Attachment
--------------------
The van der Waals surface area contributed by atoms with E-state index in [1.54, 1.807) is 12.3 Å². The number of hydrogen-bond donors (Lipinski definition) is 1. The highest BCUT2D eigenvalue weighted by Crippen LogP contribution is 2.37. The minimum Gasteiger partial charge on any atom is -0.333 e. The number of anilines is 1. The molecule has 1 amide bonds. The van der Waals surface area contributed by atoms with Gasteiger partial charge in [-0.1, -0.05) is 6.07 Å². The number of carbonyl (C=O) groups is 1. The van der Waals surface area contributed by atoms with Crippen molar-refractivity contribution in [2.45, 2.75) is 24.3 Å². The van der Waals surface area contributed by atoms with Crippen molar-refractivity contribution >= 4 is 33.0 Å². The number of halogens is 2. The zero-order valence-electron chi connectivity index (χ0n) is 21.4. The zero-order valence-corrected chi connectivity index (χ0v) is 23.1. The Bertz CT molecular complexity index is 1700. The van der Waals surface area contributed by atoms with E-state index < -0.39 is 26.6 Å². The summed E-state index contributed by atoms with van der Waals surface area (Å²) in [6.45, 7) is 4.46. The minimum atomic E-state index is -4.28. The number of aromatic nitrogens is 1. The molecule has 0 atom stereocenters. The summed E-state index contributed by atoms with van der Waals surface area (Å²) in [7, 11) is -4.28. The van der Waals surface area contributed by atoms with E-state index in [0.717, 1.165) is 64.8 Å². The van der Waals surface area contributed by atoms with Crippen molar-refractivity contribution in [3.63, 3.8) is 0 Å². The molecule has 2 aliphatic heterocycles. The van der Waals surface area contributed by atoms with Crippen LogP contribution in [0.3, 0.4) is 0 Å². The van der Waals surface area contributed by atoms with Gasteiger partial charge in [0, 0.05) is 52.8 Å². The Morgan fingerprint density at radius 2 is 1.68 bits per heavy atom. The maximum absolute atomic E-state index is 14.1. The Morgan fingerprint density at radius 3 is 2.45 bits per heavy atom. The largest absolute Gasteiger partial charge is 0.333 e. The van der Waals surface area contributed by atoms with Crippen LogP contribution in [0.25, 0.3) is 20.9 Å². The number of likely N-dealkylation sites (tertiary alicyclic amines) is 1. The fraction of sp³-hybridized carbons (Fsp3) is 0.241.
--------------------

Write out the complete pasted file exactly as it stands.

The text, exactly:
The van der Waals surface area contributed by atoms with E-state index in [1.54, 1.807) is 12.3 Å². The number of hydrogen-bond donors (Lipinski definition) is 1. The highest BCUT2D eigenvalue weighted by Crippen LogP contribution is 2.37. The minimum Gasteiger partial charge on any atom is -0.333 e. The number of anilines is 1. The molecule has 1 amide bonds. The van der Waals surface area contributed by atoms with Gasteiger partial charge in [-0.1, -0.05) is 6.07 Å². The number of carbonyl (C=O) groups is 1. The van der Waals surface area contributed by atoms with Crippen molar-refractivity contribution in [2.45, 2.75) is 24.3 Å². The van der Waals surface area contributed by atoms with Crippen molar-refractivity contribution >= 4 is 33.0 Å². The number of halogens is 2. The zero-order valence-electron chi connectivity index (χ0n) is 21.4. The zero-order valence-corrected chi connectivity index (χ0v) is 23.1. The Bertz CT molecular complexity index is 1700. The van der Waals surface area contributed by atoms with E-state index < -0.39 is 26.6 Å². The summed E-state index contributed by atoms with van der Waals surface area (Å²) in [6.45, 7) is 4.46. The minimum atomic E-state index is -4.28. The number of aromatic nitrogens is 1. The molecule has 0 atom stereocenters. The summed E-state index contributed by atoms with van der Waals surface area (Å²) in [7, 11) is -4.28. The van der Waals surface area contributed by atoms with E-state index in [0.717, 1.165) is 64.8 Å². The van der Waals surface area contributed by atoms with Crippen molar-refractivity contribution in [3.63, 3.8) is 0 Å². The molecule has 2 aliphatic heterocycles. The van der Waals surface area contributed by atoms with Crippen LogP contribution in [0.3, 0.4) is 0 Å². The van der Waals surface area contributed by atoms with Gasteiger partial charge in [0, 0.05) is 52.8 Å². The Morgan fingerprint density at radius 2 is 1.68 bits per heavy atom. The maximum absolute atomic E-state index is 14.1. The Morgan fingerprint density at radius 3 is 2.45 bits per heavy atom. The largest absolute Gasteiger partial charge is 0.333 e. The van der Waals surface area contributed by atoms with Crippen LogP contribution in [0.25, 0.3) is 20.9 Å². The number of likely N-dealkylation sites (tertiary alicyclic amines) is 1. The fraction of sp³-hybridized carbons (Fsp3) is 0.241.